I am old enough to remember the 'Reclaim the Night' marches that started in Leeds in 1977. They were a response to the police in the north of England telling women to stay indoors while the Yorkshire Ripper was at large across the region. When the police said 'women', they meant all women in the region.
I was 19 in 1977, starting university in Glasgow. I'm 62 now and women are still being told to stay indoors, to lock themselves away, to dress in a manner that sheriffs, judges and many men find modest and sensible, to not walk alone and stay off the streets, to not go to bars and restaurants alone, to not drink, to not invade, indeed to cede, the space of life itself to men or accept responsibility for what may happen next.
Women should adapt their behaviour to avoid abuse and aggression – but not men. Clearly, the night has not been reclaimed and it is blindingly obvious that women, who comprise over half the population of Scotland are still, by some distance, the most vulnerable social group in the country. Women continue to be abused, attacked and murdered by male strangers in the street and, more often, by men known to them in their own homes.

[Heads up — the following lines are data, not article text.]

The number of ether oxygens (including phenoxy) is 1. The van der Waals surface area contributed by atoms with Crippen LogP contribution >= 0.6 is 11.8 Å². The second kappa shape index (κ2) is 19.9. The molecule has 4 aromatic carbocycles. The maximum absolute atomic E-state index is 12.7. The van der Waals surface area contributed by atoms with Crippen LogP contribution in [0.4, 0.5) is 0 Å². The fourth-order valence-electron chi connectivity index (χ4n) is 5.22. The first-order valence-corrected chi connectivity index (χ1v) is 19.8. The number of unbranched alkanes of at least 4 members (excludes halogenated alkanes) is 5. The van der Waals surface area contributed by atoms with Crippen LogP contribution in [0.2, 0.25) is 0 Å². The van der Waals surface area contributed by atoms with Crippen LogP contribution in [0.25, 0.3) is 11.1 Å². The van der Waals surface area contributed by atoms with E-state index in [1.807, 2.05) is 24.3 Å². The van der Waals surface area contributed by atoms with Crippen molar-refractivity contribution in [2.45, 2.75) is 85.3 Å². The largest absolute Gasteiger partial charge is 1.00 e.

It is surprising, therefore, to consider that the Scottish Government successfully guided a piece of legislation through the Scottish Parliament that excluded women from protection against 'hate speech' in Scotland. This during the week that included International Women's Day and the national outrage that followed the kidnap and murder of one young woman in London, and at least three others across the country who did not make the national media.
It would seem that the new Hate Crime and Public Order (Scotland) Act is designed to protect members of specific minorities in Scotland who are subject to abuse and aggression. This is surely laudable and certainly overdue. However, why can't all the people in Scotland be protected? Why, for example, must women 'be patient' when they form the largest vulnerable group? Why isn't violent misogyny included in the category of offences under the new law?
If, as statistics show, women suffer more than any other social group from hate speech and violence within the home, why are they excluded from a law that now allows domestic abusers to be prosecuted more easily? The answer seems to be: ...because women are not a minority specific enough for those who drafted the bill in the first place.
Those people, the drafters of Scottish Government legislation, appear not to be old enough to remember the embarrassing abandonment of the Scottish Government's 'Named Person Scheme' in 2019. The idea, whereby the state would appoint someone from a range of institutional possibilities to supervise the upbringing of every child in Scotland, was shown without much difficulty, to be unworkable. It also failed the fundamental tests offered by generally well understood human rights law.